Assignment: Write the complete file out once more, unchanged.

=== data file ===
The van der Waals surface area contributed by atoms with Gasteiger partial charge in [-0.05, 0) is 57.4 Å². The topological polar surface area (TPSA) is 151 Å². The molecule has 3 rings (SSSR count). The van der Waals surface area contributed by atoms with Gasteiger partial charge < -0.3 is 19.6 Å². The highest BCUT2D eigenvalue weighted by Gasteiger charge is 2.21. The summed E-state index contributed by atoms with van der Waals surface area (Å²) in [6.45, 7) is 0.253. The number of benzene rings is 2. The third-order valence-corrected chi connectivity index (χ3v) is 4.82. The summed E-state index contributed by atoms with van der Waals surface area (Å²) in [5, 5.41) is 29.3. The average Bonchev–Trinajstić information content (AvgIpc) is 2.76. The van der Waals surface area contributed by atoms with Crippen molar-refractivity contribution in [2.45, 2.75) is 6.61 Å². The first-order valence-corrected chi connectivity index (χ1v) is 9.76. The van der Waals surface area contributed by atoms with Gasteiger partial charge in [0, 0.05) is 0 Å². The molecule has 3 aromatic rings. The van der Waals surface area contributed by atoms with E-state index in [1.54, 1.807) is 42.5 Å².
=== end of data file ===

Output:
The van der Waals surface area contributed by atoms with Gasteiger partial charge in [-0.05, 0) is 57.4 Å². The topological polar surface area (TPSA) is 151 Å². The molecule has 3 rings (SSSR count). The van der Waals surface area contributed by atoms with Gasteiger partial charge < -0.3 is 19.6 Å². The highest BCUT2D eigenvalue weighted by Gasteiger charge is 2.21. The summed E-state index contributed by atoms with van der Waals surface area (Å²) in [6.45, 7) is 0.253. The number of benzene rings is 2. The third-order valence-corrected chi connectivity index (χ3v) is 4.82. The summed E-state index contributed by atoms with van der Waals surface area (Å²) in [5, 5.41) is 29.3. The average Bonchev–Trinajstić information content (AvgIpc) is 2.76. The van der Waals surface area contributed by atoms with Crippen molar-refractivity contribution in [2.45, 2.75) is 6.61 Å². The first-order valence-corrected chi connectivity index (χ1v) is 9.76. The van der Waals surface area contributed by atoms with Gasteiger partial charge in [0, 0.05) is 0 Å². The molecule has 3 aromatic rings. The van der Waals surface area contributed by atoms with E-state index in [1.54, 1.807) is 42.5 Å².